Sometimes the clinician has a stereotyped approach, has not had interpreters available, or is unaware of crucial cultural factors. For example, there was a case where a Tamil Sri Lankan woman was told by her family doctor that it was best she return home as she might be homesick. But she had been a war victim: the therapist had little information on the Sri Lankan civil war and did not know that she had no home or family to return to. Her symptoms were related to a strain with a psychotic mother-in-law and a triangulation with her husband. After multiple suicide attempts and no response to medication trials the clinic had sent her for a [cultural] consult. The clinic did not realize that the patient was enmeshed with [emotionally dependent on] her interpreter as she was socially isolated, and the interpreter was advising her to convert from her religion to Christianity to save herself from depression. The patient had also never taken the antidepressants consistently or understood the prescribing instructions. All this was evident in the consult, but the clinic had not fully explored these issues nor the familial background, and projected blame onto the husband as a stereotype of a patriarchal abuser — while in fact, as a son, he was also caught in a difficult familial situation.
AS: You’ve mentioned that the lack of translation services in mental health care is a major problem.
JG: Lack of translation services impacts all of our minority patients, as it impedes us in doing an assessment and offering therapy. The government has been slow to acknowledge that interpreters are vital to quality of mental health care delivery.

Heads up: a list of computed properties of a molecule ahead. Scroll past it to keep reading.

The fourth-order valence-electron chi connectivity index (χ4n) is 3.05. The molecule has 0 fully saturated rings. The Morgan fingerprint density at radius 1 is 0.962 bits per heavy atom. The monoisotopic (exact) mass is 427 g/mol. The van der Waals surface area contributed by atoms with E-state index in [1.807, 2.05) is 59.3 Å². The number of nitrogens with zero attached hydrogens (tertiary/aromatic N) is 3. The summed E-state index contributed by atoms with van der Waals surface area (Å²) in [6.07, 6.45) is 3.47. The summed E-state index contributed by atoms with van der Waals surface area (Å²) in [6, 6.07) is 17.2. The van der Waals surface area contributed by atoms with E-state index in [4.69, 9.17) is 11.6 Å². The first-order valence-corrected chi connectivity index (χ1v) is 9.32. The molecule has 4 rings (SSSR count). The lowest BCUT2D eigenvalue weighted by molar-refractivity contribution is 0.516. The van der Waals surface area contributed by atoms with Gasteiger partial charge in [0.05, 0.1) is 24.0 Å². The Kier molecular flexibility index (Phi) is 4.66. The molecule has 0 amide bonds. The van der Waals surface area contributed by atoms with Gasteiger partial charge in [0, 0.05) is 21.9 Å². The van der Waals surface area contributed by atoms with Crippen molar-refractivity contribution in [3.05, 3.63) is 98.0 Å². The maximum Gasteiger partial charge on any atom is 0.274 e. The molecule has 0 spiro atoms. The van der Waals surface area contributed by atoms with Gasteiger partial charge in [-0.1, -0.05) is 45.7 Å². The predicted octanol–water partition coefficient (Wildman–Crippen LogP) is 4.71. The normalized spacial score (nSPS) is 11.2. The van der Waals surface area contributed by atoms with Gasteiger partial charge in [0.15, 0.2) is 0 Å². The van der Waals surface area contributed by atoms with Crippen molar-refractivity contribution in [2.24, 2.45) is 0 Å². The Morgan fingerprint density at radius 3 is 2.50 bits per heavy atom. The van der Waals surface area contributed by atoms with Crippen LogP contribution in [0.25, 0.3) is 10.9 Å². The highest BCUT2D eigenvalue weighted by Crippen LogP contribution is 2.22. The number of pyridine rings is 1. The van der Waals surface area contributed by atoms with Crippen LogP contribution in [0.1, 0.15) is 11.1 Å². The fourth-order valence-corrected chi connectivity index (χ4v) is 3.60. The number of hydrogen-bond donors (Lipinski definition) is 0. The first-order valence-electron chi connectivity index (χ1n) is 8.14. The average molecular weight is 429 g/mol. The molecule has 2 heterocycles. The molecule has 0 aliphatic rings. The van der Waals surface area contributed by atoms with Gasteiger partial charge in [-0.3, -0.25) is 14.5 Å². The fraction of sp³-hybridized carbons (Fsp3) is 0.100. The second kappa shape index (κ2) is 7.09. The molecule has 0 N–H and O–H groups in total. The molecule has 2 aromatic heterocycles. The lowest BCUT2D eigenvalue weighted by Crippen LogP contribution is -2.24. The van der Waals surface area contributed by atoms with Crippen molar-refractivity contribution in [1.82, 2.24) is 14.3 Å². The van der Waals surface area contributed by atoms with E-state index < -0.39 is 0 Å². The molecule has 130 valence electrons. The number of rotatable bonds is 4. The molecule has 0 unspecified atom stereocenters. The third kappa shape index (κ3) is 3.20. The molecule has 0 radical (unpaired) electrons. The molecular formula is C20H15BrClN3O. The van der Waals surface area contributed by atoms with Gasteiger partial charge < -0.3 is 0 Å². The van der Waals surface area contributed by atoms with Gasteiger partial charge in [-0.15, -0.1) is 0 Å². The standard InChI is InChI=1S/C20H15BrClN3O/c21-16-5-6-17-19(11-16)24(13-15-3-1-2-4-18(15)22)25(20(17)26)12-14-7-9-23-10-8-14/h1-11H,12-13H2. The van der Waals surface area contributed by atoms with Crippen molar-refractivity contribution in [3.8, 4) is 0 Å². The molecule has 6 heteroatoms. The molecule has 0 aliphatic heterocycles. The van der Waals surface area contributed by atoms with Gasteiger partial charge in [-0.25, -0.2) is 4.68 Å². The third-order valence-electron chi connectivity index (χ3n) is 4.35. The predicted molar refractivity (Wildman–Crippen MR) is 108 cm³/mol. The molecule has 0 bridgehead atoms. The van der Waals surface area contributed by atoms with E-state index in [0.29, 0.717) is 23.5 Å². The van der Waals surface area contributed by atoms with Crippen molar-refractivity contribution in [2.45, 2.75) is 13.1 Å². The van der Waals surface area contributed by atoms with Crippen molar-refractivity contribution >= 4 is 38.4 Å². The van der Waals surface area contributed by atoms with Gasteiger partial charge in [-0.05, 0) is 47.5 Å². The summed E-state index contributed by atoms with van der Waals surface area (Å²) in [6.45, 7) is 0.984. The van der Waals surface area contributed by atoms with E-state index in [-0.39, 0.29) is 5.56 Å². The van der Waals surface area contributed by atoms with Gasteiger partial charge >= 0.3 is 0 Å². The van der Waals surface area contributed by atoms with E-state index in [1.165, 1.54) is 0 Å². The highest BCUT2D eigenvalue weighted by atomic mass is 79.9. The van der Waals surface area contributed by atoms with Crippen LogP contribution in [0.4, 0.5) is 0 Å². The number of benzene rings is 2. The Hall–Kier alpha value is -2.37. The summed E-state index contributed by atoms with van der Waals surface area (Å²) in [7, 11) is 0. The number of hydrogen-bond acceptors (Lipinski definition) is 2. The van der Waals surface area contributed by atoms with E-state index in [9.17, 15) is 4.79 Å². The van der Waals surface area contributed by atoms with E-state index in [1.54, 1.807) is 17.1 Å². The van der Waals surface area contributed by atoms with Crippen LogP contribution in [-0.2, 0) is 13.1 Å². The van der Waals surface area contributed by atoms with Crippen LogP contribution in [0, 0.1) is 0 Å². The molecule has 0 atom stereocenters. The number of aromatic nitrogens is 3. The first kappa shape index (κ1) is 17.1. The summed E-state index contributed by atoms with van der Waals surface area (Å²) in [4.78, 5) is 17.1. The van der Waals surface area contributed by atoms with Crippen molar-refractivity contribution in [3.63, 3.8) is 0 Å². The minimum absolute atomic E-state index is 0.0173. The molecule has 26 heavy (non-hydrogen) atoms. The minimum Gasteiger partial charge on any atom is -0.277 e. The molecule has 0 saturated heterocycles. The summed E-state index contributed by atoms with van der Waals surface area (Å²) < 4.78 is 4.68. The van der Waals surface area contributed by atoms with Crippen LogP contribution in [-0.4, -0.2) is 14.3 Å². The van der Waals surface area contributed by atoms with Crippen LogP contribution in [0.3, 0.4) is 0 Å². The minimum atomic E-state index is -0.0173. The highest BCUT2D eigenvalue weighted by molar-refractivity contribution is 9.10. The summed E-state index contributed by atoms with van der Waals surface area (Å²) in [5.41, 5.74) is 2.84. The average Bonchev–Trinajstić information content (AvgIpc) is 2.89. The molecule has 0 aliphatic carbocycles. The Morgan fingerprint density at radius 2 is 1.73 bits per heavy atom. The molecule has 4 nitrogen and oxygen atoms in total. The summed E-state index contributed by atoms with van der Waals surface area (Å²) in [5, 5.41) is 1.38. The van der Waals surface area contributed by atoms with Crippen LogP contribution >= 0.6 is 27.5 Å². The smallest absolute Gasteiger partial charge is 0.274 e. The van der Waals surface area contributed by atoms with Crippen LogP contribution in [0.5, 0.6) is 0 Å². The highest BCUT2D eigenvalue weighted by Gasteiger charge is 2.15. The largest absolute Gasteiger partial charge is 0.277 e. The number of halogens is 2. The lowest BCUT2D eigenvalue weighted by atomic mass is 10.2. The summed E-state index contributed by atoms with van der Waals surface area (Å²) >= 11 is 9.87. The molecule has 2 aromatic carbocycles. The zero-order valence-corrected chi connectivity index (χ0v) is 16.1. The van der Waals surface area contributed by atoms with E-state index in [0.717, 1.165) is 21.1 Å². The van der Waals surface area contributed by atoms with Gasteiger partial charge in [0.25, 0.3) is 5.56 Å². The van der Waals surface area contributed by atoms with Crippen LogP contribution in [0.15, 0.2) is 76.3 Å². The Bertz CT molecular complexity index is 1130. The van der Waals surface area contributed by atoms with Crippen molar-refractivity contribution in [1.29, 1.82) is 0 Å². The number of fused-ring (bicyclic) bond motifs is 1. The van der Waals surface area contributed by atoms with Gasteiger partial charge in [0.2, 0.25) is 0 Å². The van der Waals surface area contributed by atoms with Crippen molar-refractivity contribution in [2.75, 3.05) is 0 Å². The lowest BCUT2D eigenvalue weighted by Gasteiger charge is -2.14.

AS: What is the potential long-term impact of cultural training among Canadian mental health care providers?
JG: We are working towards a wider acknowledgement that training in cultural competency should be part of the curriculum for all mental health professionals, including teachers, nurses and medical students. The potential gains are: the reduction of stigma; the reduction of institutional racism (difficulties reflected in attitudes towards minorities); wider access (currently our studies have shown that many communities associate mental illness only with psychosis and need to feel safer, with options of care modified for their cultural group); and encouragement of collaborations with cultural communities to address modifications in approach (e.g. work has been done to modify mental health care approaches for First Nations, Black, Chinese communities, etc.) Trauma and wellness have to be framed within the cultural norms of the communities: their ways of presenting distress or modifying protective factors that help them become functional and more resilient.
(This interview has been condensed and edited for clarity.)
Aparna Sanyal is the former editor of the Montreal Review of Books. You can find more about culturally safe and competent mental health care for Canada’s diverse population at www.multiculturalmentalhealth.ca